• A/C based on extending the "black pixel" approach to the SWIR (referred to as "iCOR SWIR-based"). The SWIR black pixel approach assumes that the contribution of in-water constituents is zero, due to the high absorption of pure water in the SWIR. The signal in the SWIR can thus be assumed to be entirely atmospheric and can therefore be employed for the aerosol determination.


TSM or Turbidity retrieval algorithm identification

In order to select the most suitable TSM or Turbidity algorithm a literature review has been made of suitable algorithms (see Requirements Baseline Document). Based on the literature review, the following three algorithms were selected in the first stage to test:

1. The Nechad et al. (2010) single band semi-analytical TSM algorithm is selected because of its strong theoretical background and successful applications in the literature. However, we should bear in mind that the algorithm might perform less in regions where particle type and composition vary significantly from the calibration region. We propose to apply a wavelength switching to include both clearer and turbid waters.

2. A band ratio algorithm combining the PROBA-V RED and NIR bands, because this algorithm might be less sensitive to changes in particle type and composition and less sensitive to errors in the atmospheric correction.

3. The Dogliotti et al. (2015) semi-analytical turbidity algorithm is almost insensitive to the sediment type and composition. A TSM product can be derived from the turbidity product by combining the PROBA-V turbidity data with a regionally calibrated Turbidity-TSM relationship.


After preliminary performance analyses using in-situ datasets, the semi-analytical turbidity algorithm has been selected as the most suitable algorithm for PROBA-V. The performance of the turbidity algorithm outperformed the TSM algorithm.  Besides this, the RED/NIR band ratio algorithm showed to be only suitable for very turbid waters. Furthermore, both the one-band TSM algorithm and the RED/NIR ratio algorithm requires a site specific calibration,  which limits its global and/or operational applicability.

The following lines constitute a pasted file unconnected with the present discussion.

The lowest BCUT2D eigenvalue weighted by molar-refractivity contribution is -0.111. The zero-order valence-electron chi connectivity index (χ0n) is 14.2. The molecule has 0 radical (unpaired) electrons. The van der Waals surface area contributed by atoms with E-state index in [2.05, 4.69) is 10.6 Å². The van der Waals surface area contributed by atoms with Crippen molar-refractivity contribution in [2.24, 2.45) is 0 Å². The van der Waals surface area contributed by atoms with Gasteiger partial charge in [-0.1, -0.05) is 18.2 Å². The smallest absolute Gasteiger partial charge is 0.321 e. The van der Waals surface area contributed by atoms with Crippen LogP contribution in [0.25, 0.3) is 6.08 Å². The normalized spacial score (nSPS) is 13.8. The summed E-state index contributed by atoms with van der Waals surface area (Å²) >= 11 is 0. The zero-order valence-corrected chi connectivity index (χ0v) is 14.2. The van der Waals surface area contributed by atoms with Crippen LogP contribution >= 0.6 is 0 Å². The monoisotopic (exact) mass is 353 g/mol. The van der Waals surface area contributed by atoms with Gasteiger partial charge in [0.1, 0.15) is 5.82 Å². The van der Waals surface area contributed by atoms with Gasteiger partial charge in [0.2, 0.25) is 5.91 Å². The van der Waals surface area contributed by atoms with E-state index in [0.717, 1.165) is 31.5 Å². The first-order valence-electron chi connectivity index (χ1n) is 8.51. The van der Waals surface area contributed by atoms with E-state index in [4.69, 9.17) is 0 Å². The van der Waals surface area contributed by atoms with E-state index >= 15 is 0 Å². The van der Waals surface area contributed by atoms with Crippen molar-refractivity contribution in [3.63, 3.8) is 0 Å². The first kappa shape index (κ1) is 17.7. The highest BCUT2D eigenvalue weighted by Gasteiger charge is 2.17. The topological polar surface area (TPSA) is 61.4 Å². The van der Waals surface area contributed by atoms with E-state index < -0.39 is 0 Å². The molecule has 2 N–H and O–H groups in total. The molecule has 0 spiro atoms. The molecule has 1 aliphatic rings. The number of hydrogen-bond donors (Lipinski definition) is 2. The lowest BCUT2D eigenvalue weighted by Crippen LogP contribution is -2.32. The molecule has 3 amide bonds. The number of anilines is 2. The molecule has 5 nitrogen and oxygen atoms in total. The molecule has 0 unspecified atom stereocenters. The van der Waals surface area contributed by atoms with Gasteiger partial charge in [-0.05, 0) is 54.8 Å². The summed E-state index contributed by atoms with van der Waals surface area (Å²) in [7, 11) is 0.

Minimize Algorithm Validation

Testing and Validation the A/C algorithm

For evaluating the performance of both AOT retrieval approaches (i.e., iCOR land-based versus iCOR SWIR-based) the approaches were applied to PROBA-V 100 m data acquired from the Belgian coastal waters. The retrieved AOT (550 nm) values were compared against the AOT (550 nm) values measured by the Aerosol Robotic Network Ocean Colour (AERONET-OC) CIMEL instruments located at the MOW1 platform (51.362°N; 3.120°E) near Zeebrugge harbor and the more offshore Thornton_C-power platform (51.5329°N; 02.9549°E). A threshold for the temporal offset between the time of the PROBA-V overpass and AERONET measurement was set to ± 30 minutes. Figure 6 gives the scatter plots of AERONET AOT versus PROBA-V retrieved AOT (550 nm) values for the land-based and the SWIR based A/C approach, respectively. The SWIR-based approach seems to systematically overestimate the AERONET-OC AOT values, while the land-based approach overestimates the AOT at low AOT-values, but underestimates at low AOT values. Overall the SWIR-based approach with an R² of 0.46 performs better than the land-based approach with a R² of 0.22.